webbhorn webbhorn - 2 months ago 14
Linux Question

Why aren't glibc's function addresses randomized when ASLR is enabled?

In trying to understand ASLR, I built this simple program:

#include <stdio.h>
#include <stdlib.h>

int main() {
printf("%p\n", &system);
return 0;

ALSR seems to be enabled:

$ cat /proc/sys/kernel/randomize_va_space

and I used GCC to compile the program:

$ gcc aslrtest.c

Every time I run this program, it prints the same address (

I would expect this program to print a different address each time if glibc is loaded at a random address. This is surprising to me, especially given that preventing return-to-libc attacks is supposed to be a primary motivation for ASLR (in particular the

Am I wrong in expecting that the address of
should be randomized? Or is there likely something wrong with my configuration?

R.. R..

Any references to a function from a shared library that's made from a non-position-independent object file in the main program requires a PLT entry through which the caller can make the call via a call instruction that's resolved to a fixed address at link-time. This is because the object file was not built with special code (PIC) to enable it to support calling a function at a variable address.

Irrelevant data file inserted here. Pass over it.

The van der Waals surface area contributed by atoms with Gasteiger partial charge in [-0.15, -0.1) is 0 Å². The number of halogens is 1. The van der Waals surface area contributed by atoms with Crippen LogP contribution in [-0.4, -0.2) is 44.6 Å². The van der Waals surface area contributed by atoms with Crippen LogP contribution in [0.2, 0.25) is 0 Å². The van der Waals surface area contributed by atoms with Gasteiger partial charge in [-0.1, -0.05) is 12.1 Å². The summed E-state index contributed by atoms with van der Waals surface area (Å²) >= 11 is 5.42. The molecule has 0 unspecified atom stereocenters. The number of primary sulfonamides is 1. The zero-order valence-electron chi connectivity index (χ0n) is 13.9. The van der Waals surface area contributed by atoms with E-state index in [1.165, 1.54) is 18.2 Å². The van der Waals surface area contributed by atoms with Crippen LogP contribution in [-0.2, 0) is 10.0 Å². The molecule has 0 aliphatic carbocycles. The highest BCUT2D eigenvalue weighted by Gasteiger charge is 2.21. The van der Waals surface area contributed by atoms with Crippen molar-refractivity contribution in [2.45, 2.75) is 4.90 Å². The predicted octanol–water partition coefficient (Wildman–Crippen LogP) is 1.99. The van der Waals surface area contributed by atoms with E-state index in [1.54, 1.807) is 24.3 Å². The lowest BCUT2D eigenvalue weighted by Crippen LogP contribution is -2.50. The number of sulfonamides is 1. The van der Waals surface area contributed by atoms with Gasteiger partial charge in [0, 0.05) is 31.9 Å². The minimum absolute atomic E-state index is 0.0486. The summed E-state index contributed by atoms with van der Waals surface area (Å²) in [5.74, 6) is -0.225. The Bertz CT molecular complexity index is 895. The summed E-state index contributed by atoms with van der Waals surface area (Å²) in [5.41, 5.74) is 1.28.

Whenever such a PLT entry is used for a function in a library, the address of this PLT entry, not the original address of the function, becomes its "official" address (as in your example where you printed the address of system). This is necessary because the address of a function must be seen the same way from all parts of a C program; it's not permitted by the language for the address of system to vary based on which part of the program is looking at it, as this would break the rule that two pointers to the same function compare as equal.

If you really want to get the benefits of ASLR against attacks that call a function using a known fixed address, you need to build the main program as PIE.